Most people unfamiliar with horses can still look at a herd and tell the difference between a buckskin and a cream and a palomino and a bay. After all, it’s not that difficult to identify the coat color of a horse. But after spending more time around horses, you’ll see that not all buckskins are the same, and it’s actually quite a rarity for two horses to look exactly alike.
Horse markings are what distinguish horses from one another, and there are many different kinds. They are easy-to-see areas of color, usually white, on the horse’s coats. Almost every horse has markings and these help people identify individual horses.
If a horse is born with markings, they won’t change as the animal grows older. As a horse develops and grows and when they are shedding their coat in the fall, a marking may seem to change in shape and/or size. However, this is just a result of the horse’s coat length changing; the underlying markings always stay the same.
There are several types of horse markings, including those found on the face (facial markings) and those found on the legs (leg markings), both of which are white. Horses can also have non-white markings. Here’s an overview of common horse markings to give you a better understanding of how to tell these animals apart.
The 5 Common Horse Face Markings
Facial markings are white areas on a horse’s face. A horse can have one facial marking or several. If a horse has several, the marking is named separately. Common facial markings include the following.
1. Star Marking
A star is a white marking located on the forehead between or above the eyes. These markings can be of various sizes and don’t always look exactly like stars. They can be irregularly shaped, round, or in the shape of a heart, a crescent, or a half-moon.
2. Snip Marking
A snip is a white marking that varies in size and shape. It’s located on the lower part of the nose.
3. Strip Marking
This marking is a strip of white running vertically down the center of a horse’s face. Strips are not always straight nor do they always run the entire length of a horse’s face. A “race” is a term used for a strip that is not straight.
4. Blaze Marking
A blaze is a wide, prominent vertical line that runs down a horse’s face. A blaze can stop partway down the forehead or go all the way to the muzzle.
5. Bald Marking
This horse marking is a white area that’s broader than a blaze and takes up the majority of the horse’s face. Most bald-faced horses have blue eyes. This marking is common among paint horses.
The 5 Common Leg Markings on Horses
Many horses have white areas on their legs that people use to identify individual animals. The most common leg markings include the following.
6. Stocking Marking
This white leg marking reaches from the edge of the hoof to the knee or hock and sometimes higher.
7. Half-Stocking Marking
This is a marking that reaches from the hoof’s edge halfway up the middle of the leg.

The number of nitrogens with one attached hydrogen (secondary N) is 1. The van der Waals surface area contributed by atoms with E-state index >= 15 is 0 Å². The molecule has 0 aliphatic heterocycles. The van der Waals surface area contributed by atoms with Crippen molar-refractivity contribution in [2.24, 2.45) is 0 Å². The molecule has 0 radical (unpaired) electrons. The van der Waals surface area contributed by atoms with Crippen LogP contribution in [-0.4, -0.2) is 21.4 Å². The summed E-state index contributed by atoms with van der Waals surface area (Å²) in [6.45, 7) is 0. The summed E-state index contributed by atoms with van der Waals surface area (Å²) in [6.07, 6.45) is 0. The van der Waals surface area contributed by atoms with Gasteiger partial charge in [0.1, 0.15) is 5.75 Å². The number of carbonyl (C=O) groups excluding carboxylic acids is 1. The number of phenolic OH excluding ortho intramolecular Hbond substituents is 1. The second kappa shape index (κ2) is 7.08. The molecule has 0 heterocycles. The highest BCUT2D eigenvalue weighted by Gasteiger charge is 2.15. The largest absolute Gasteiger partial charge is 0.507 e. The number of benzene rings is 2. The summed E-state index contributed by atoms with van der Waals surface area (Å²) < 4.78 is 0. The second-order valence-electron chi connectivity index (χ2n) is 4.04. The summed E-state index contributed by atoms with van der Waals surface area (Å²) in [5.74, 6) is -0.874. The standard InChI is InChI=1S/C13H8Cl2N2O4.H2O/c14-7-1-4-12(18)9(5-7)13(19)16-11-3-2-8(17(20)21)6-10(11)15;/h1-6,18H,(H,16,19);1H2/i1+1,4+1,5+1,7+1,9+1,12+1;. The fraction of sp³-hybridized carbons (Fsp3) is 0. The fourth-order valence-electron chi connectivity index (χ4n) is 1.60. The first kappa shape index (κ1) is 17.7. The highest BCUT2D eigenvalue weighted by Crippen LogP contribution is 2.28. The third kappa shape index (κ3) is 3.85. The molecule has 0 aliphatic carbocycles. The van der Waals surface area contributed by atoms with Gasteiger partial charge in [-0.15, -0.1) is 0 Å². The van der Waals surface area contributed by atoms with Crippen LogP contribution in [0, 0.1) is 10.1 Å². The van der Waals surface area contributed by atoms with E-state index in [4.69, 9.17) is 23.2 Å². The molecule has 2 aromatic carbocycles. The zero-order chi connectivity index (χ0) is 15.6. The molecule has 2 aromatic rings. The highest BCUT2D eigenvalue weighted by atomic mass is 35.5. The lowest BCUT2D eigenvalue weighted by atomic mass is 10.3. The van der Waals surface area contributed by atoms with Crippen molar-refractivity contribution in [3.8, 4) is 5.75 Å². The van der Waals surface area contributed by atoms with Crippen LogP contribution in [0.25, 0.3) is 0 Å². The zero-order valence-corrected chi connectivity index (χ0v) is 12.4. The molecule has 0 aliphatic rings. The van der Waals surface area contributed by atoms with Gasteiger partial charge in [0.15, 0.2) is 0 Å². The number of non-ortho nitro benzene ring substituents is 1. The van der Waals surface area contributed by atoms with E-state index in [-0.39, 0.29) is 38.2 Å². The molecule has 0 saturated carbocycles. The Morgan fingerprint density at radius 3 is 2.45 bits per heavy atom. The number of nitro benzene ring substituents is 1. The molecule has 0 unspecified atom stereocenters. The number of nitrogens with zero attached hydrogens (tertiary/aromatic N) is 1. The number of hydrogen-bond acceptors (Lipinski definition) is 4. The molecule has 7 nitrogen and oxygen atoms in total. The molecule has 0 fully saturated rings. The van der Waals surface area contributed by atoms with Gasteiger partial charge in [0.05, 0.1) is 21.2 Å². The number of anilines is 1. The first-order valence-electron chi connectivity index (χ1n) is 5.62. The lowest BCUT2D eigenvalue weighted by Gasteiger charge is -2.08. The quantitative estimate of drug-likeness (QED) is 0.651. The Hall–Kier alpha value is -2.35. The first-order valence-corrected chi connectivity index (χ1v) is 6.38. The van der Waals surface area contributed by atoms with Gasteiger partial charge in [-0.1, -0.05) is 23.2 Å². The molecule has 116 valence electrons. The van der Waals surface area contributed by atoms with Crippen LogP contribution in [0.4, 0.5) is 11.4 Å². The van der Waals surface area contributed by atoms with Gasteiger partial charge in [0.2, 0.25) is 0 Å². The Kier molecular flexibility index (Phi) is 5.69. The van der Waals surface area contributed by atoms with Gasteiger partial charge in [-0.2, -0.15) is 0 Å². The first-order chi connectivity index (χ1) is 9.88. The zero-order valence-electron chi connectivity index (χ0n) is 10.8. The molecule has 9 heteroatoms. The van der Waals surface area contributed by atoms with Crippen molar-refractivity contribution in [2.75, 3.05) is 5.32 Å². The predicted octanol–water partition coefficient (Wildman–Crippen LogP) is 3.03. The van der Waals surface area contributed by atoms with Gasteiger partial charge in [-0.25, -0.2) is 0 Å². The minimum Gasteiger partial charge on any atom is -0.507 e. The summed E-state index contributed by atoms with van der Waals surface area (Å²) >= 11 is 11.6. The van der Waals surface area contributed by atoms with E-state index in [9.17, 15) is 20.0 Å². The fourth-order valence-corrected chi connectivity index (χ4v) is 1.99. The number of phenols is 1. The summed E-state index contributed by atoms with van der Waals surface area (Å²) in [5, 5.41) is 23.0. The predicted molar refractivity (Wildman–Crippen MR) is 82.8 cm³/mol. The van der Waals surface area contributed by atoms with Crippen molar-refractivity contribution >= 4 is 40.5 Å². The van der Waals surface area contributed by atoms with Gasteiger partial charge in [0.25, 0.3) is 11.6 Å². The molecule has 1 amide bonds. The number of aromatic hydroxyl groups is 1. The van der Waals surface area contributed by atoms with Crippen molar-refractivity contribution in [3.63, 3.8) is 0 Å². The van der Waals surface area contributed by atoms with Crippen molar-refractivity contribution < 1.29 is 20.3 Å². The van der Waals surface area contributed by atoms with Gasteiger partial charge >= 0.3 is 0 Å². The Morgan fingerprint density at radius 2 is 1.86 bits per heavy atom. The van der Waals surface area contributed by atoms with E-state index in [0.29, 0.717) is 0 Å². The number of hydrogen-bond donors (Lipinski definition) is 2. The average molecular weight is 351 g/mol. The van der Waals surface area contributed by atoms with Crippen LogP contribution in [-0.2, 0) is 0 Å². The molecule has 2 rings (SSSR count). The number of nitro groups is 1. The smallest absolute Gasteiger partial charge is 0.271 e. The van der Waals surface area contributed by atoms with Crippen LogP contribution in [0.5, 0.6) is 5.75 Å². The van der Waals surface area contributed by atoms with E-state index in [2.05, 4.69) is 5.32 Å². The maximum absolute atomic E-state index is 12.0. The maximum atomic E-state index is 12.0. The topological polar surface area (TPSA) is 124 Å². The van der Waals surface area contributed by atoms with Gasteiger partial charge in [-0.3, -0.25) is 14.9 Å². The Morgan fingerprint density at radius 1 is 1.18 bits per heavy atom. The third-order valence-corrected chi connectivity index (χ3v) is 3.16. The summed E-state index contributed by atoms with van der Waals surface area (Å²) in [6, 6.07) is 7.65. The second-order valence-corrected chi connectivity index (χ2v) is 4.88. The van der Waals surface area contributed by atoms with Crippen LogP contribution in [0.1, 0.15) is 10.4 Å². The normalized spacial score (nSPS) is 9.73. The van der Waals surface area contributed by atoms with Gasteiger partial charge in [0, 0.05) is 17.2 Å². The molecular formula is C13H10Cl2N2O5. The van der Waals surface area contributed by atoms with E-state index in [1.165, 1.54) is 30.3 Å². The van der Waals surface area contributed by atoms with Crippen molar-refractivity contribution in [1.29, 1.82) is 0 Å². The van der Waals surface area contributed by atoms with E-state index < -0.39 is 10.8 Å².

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8. Pastern Marking
This marking reaches from the hoof’s top to just below the animal’s ankle joint.
9. Coronet Marking
A leg marking is located at the hoof top around the coronary band. It’s typically no more than an inch above the hoof.
10. Sock Marking
This marking reaches from the edge of the hoof halfway up the pastern.
The 5 Common Non-white Markings on Horses
As the name suggests, non-white markings are areas on a horse that are not white. The most common types include the following.
11. Bend-Or Spots Marking
These markings are sometimes referred to as smuts or grease spots. Bend-or spots are dark spots found randomly on a horse’s coat. They were named after a thoroughbred stallion called Bend Or. These markings are typically found on palomino and chestnut horses.
12. Dorsal Stripe Marking
A dorsal stripe, or an eel stripe, is a horse marking located on the back of the animal. It’s a darker strip of hair that runs the length of the back, from the mane to the tail. These markings are common on mustangs.
13. Ermine Marks Marking
This type of marking is a black area on a white marking. It’s often located on leg markings just above the hoof. Some horses with ermine markings even have striped hooves.
14. Shield Marking
This marking on a pinto horse consists of a large dark patch covering the chest, surrounded by white. This marking is usually found on horses that are mostly white.
15. Medicine Hat Marking
This dark pinto marking covers the ears and the top of the head. Medicine hat pintos are steeped in Native American legend. These horses are rare and are believed to be able to protect the rider from injury or death in battle.
Other Horse Markings
Some horses have isolated spots on their bodies that are not large or prevalent enough to consider them unique breeds, like appaloosas, pintos, or paints. These isolated markings, or “body spots,” are caused by something called sabino genetics.
Horse Markings Are Genetic
A horse’s genes determine whether they will have markings. That said, it’s not fully understood what factors influence their exact shape and placement.
Horse Face Patterns Are Not Markings
Some horses have unique patterns on their bodies that are colored differently from their coats. These are not classified as horse markings. For example, a horse with a brindle pattern (faint vertical striping) that’s a slightly diluted shade from the animal’s base coat color is simply called a “brindle.”
While there are many different kinds of official markings, there is still disagreement among horse people about what certain horse markings should be called. This information can be considered reliable, but it’s advisable to consult with the registering organization for their definition of horse markings if you’re registering a horse.
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